Design of a HACCP plan for indigenous chicken slaughter house in Kenya.
Indigenous chicken rearing is seen as a poverty alleviation and food security strategy especially in rural households in Africa. Chicken meat is a delicacy in almost every household in Kenya. It is a common food in restaurants and hotels that serve fast foods in urban areas. Demand for and consumption of indigenous chicken meat in Kenya has been on the rise. Many slaughterhouses have been set up in strategic locations close to towns or in towns to allow for quick supply of the dressed chicken carcass to consumers. Poultry meat is a low acid food and has been associated with the presence of foodborne pathogens such as Campylobacter, Escherichia coli, Salmonella enteritidis, and Staphylococcus aureus, especially when processing conditions are not hygienic. Hazard Analysis and Critical Control Point (HACCP) is based on a scientific verifiable process to identify, control, reduce or eliminate any potential hazards to guarantee food safety. The current study was conducted based on the actual production conditions of the slaughter house. It was initiated through a survey that looked into the operations of the slaughter house on the basis of good manufacturing practices, as well as standard operation and sanitation procedures. From the results of the study and the gap audit analysis based on a checklist, the HACCP study was commissioned. The study aimed at developing a HACCP system; based on the seven HACCP principles and a critical scrutiny of several existing models. Four Critical Control Points (CCPs) were identified and a HACCP plan, complete with perquisite programs was presented to deal with the identified hazards and, therefore, present the consumers with high quality and safe products. Design of a model for the application and operationalization of HACCP system was undertaken as an important step in ensuring consumers enjoy safe products from the indigenous chicken meat prepared from the slaughter house.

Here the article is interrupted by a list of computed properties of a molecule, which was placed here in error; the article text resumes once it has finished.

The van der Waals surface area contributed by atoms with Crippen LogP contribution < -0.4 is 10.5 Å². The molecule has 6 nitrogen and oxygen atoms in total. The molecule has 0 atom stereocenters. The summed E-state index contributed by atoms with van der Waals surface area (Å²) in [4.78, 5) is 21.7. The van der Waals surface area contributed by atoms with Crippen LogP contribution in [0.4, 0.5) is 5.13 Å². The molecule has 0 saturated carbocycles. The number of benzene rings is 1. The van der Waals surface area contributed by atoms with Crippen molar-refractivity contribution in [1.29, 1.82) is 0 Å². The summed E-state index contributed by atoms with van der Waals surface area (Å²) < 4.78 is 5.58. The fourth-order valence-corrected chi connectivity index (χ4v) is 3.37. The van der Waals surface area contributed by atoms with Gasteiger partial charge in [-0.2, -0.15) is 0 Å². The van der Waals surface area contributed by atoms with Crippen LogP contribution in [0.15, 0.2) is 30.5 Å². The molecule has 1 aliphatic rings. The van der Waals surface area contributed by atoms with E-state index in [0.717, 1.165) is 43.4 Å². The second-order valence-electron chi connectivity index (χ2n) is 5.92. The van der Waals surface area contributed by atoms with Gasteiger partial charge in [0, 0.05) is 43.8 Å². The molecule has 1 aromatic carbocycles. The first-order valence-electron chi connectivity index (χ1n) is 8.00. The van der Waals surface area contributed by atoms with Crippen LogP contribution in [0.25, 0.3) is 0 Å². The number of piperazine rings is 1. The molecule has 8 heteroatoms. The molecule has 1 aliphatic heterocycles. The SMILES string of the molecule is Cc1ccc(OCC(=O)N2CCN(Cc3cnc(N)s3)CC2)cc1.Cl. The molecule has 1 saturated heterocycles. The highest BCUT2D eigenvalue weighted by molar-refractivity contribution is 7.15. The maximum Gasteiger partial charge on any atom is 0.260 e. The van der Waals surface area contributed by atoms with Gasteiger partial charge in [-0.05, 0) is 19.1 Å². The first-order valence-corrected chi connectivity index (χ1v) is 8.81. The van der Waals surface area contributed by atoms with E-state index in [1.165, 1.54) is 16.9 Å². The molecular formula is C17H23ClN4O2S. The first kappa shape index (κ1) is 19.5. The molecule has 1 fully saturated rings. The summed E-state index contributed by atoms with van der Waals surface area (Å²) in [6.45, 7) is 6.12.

Key words: Indigenous chicken, slaughter house, HACCP, Critical control points (CCPs)
There is currently a high demand of highly nutritious and safe food products . The need for provision of high quality and safe indigenous chicken products is, therefore, no exception. Many systems have been put in place by manufacturers to try and achieve this aim. The HACCP is an acronym for Hazard Analysis and Critical Control Point. It is a scientific system which was developed to assure pathogen free foods . Ropkins and Beck indicated that HACCP has been widely recognized as a rational and effective means of achieving safe food products through its application of 'from the farm to fork' approach and it is aimed at providing a step by step control of pathogens throughout processing . It forms the basic preventive measure for the control of pathogens in foods . Its success lies in its reliance on preventive approaches in dealing with potential pathogens in foods .The HACCP concept was first developed in the 1950s, through a collaboration of Pillsbury Company, the US Army's Natick Laboratory, the US National Aeronautics and Space Administration (NASA), and the US Army's Airforce Space Laboratory . It was developed in response to the failure of end-use product testing to assure food safety and decrease final product wastage [6,7,8].